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Is Thought Evident in Plants?


Who would have thought that a plant could be a witness to a crime - and even testify against the perpetrator? Well, it is true! In the early 1970's experiments were done on ordinary houseplants, by researchers who connected a polygraph machine to a plant.

An interesting thing happened - the researchers discovered that their plants actually recognized their owners, they responded to being talked to and praised, and they also fainted when exposed to negative thoughts or words, or violence directed at them. One experiment involved two plants in a room and an anonymous person was instructed to go into the room and violently destroy one of the plants. Later, the untouched "witness" plant was connected to the polygraph machine and the researchers had several people, one at a time, come into the room where the plant was hooked up to the polygraph machine. When the guilty person entered the room the needle on the machine went crazy!

Plants do have some kind of thought process, and they react to love and hate, and physical violence. But thought also has another vital purpose; evolution.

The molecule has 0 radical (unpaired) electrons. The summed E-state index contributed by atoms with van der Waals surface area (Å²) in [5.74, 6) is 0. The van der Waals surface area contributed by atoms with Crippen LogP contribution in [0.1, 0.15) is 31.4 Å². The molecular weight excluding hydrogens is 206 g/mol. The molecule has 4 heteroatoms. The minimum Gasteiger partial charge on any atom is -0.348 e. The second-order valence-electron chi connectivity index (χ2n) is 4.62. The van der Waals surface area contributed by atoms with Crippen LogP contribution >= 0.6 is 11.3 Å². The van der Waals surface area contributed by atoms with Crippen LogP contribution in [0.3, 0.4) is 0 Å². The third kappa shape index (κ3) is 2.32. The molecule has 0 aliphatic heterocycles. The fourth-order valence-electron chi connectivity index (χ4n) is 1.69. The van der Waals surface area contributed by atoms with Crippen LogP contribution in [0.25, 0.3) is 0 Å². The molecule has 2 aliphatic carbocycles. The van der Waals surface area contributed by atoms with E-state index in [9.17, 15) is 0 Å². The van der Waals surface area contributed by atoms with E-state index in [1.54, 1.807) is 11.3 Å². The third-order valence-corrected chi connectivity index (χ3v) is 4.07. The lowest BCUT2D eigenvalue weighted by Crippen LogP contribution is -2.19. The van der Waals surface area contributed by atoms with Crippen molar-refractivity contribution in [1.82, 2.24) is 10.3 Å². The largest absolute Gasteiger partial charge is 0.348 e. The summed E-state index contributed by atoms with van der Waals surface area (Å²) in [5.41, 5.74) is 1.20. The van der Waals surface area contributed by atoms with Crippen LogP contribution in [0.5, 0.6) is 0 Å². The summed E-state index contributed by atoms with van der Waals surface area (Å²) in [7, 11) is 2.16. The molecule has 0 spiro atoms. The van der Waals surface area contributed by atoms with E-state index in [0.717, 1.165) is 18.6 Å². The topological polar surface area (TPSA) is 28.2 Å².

An example of thought and evolution being connected is the African elephant. The matriarch of the herd has ivory tusks that are highly prized by hunters and demand a large price tag on the black market. The survival and well being of the rest of the herd depends on her maturity and experience to lead them across the African plains each season. In the last fifty years there has been a trend in the female elephant not developing tusks; and a BBC News report dated September 25, 1998 reads, Elephants 'ditch tusks' to survive. "Experts?say elephants are losing their tusks as a rapid and effective evolutionary response to escape slaughter by ruthless and resourceful poachers who kill elephants for their ivory trophies." We don't know what or where our thought process comes from, but perhaps it is as tiny as the cell itself. It has always been easier to see the results of thought in animals and to believe that only they and us could possibly have this attribute, but we have to be able to think outside the paradigms of ordinary everyday life.

God created everything, animate and inanimate. We are all connected, plants, animals, and even the inanimate objects in our universe. It all came from the same "mixture" that Jesus spoke about in Pistis Sophia and the Bible. It all has "life". The problem seems to be that we don't define "life" to encompass all.

Reference has been made to the following book: The Secret Life of Plants by Peter Tompkins & Christopher Bird

Cindy DeJager is the owner of Rosetta Stone Press, a mystical and metaphysical publisher in Calgary, Alberta Canada.
http://www.RosettaStonePress.com


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